Saints Won’t Fear Wigan Warriors: Pints And Patience For Old-School Peet

Matt Peet has played down his team's chances after a phenomenal month
16:00, 11 Jun 2022

“We are in the mix but in no way do I see us as the team to beat. Definitely not.”

Matt Peet, head coach of Betfred Challenge Cup winners Wigan is talking to The Sportsman after watching his side flex their muscles again with a commanding Super League win at rivals Salford.

The 30-12 victory was a second successive dominant display off the back of their thrilling heroics to beat Huddersfield at Tottenham to lift that iconic silver trophy for a record-extending 20th time. 

Their display at Salford was a ruthless mix of resolute, rock-solid defence and breathtaking attacking flair, capped by a stunning hat-trick from lightning wing Bevan French, who looks increasingly destined for the NRL.

Sides traditionally struggle after an all-consuming Challenge Cup final. And despite admitting they indulged in a few days of boozing to bask in the moment, Wigan look empowered by their success, invigorated rather than jaded by their Cup heroics.

That was a question The Sportsman put to quiet man Peet, a man of few, chosen words, who prefers the talking to be done on the grass.

“I know what you mean but I was actually disappointed that we had a lull before the final. I don’t think we can afford to dip because we dropped those points going into the final,” he said.

“We have spoken about having that old-school mentality where we came out of Tottenham and the lads had a drink and a celebration but then you get your work gear back on and get the job done.”


Neither beaten finalists Huddersfield nor winners Wigan have lost since Tottenham. Both sides have been able to leap straight back on to the horse with brilliant back-to-back wins strengthening their pursuit of champions St Helens at the Betfred Super League summit. 

“I think we had to knuckle down and come out of that final quickly,” Peet tells The Sportsman. 

Bevan French bagged a hat-trick in the 30-12 win over Salford
Bevan French bagged a hat-trick in the 30-12 win over Salford

“We actually had a meeting not long after Tottenham where we said that we were in a decent position but our form wasn’t good. So individually and collectively we all had to focus on these two games since. We would basically be fifth or second when we looked at it. So I’m quite proud with the resilience the lads have shown. Resilience probably isn’t the right word, determination is.”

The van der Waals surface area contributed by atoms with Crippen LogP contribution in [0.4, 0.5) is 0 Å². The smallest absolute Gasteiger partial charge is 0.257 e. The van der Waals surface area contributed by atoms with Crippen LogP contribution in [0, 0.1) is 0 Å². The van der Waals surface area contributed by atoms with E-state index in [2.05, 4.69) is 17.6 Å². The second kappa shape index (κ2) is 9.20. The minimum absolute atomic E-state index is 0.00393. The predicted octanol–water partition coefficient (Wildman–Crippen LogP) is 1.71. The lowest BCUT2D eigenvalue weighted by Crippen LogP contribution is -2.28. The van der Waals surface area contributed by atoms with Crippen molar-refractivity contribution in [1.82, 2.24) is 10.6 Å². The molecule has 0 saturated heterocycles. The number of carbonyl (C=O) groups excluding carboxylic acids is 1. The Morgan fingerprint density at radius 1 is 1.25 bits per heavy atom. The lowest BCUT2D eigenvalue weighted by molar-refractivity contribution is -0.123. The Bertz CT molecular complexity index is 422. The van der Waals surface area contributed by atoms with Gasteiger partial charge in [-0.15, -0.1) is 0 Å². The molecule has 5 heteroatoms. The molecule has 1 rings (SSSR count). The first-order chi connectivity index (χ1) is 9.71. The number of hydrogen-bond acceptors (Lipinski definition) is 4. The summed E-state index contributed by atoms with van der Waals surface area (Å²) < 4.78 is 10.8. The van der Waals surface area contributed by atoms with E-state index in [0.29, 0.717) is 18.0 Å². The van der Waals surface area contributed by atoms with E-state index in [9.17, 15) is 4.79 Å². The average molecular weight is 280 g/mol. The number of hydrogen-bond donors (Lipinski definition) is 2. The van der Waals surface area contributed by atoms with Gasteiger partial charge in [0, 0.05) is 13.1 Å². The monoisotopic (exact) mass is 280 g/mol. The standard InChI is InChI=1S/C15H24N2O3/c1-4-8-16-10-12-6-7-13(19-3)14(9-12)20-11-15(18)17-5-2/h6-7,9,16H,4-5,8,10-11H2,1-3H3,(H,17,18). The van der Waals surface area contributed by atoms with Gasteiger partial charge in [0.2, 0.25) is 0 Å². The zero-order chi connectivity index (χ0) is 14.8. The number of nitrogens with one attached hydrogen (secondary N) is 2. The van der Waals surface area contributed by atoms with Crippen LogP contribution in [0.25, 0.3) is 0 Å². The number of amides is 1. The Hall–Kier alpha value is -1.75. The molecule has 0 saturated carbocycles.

When Peet’s assistant coach Lee Briers spoke to The Sportsman a month ago he was at pains to point out that it will take Wigan a while in their rebuild to chase down their bitter rivals St Helens. 

“We don’t make any secret at the club that Saints are the number one side,” he said. “They are the benchmark, we are the challengers.”

Yet surely winning silverware six months into his reign has meant Peet recalibrating the club’s ambitions, and reevaluating how long it could take to knock the treble winners off their perch?

In short, most neutral observers can see Wigan are already not that far off, and there must therefore be a genuine belief within the Warriors that they can rival Saints for their year’s title?

“No I don’t think that,” says Peet. “We are under no illusions where we sit. They are such a fantastic team and I’ve said before that I think it will take years before they are not the best team. 

“They are an exceptional team and I don’t think they will be worried about us. 

“That is truthful. We are very honest with ourselves and know that we have a lot of improvement in us. We are sitting around third spot I think in terms of consistency and form.”

There is a clear element of managing expectations from Peet and his highly-rated coaching staff of Briers and club legend Sean O’Loughlin. 

Yes, breaking a dynasty like the one being enjoyed by Saints will take time, even the years that Peet claims. But to suggest Wigan are merely also rans this season is ludicrous. 

It feels like their epic Betfred Challenge Cup triumph has actually been counter-productive in keeping their quiet progress under wraps. 

The world now knows they are snapping at Saints’ heels. 

And the frightening attacking partnership of Jai Field and Bevan French is up there with the very best that Super League has ever seen. 

Throw in the in-form Cup hero Liam Marshall, unsung hero Ethan Havard and old hands Tommy Leuluai and Liam Farrell, and Wigan already have that look of champions.

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